# If Earth Were Filled with a Compressible Fluid and Spun Really Fast, What Hollow Would Form? [duplicate]

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What nonlinear deformations will a fast rotating planet exhibit?

This is really a basic physics question that I wanted to check myself on because I'm not entirely sure of the correct answer. I asked a puzzler question on the last episode of my podcast about hollow Earth claims. I asked people to imagine a sphere with a solid shell that was filled with a compressible material, and this was spun very rapidly. (1) Would a hollow form, and (2) what shape would that hollow take on if it did form?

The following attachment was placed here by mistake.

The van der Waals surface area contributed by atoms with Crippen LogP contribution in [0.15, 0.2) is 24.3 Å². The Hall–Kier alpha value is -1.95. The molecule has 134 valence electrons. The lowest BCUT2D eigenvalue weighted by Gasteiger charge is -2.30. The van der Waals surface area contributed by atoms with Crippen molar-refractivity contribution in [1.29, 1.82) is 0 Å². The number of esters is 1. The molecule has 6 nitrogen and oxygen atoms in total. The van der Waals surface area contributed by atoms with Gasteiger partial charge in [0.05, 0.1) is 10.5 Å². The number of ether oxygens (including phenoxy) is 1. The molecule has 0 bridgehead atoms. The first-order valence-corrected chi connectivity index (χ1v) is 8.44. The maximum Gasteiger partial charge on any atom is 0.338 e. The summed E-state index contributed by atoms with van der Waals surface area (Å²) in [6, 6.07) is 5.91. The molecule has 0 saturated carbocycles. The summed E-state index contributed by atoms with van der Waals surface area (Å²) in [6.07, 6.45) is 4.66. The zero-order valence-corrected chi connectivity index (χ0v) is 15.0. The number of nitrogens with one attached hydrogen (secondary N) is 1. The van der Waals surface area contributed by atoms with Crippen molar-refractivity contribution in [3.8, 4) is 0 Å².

My thinking is that, yes, a hollow would form, but it would not be spherical as the hollow Earthers claim. It would be a biaxial ellipsoid with the short axis oriented along the poles and the long axes to the equator. This is because the centrifugal forces at the equator due to the spin would be much greater than at the poles, so there would be no "outward force" at the poles.

Is this correct? If so, is that a good explanation for a lay audience? If not correct, then what is the solution (it's been a long time since I took classical mechanics)? Thanks!

## marked as duplicate by dmckee♦Oct 28 '11 at 18:51

• Soort answer: without at high tensile strength skin there can be no hollow. If the force at radius $r_1$ is outward, the force at radius $r_2 > r_1$ will be more outward and the body flies apart. (Because the centrifugal pseudo-force grows as $r$, and the gravitation attraction gets smaller (more distance, but not more mass because there is a hollow). – dmckee Oct 28 '11 at 18:55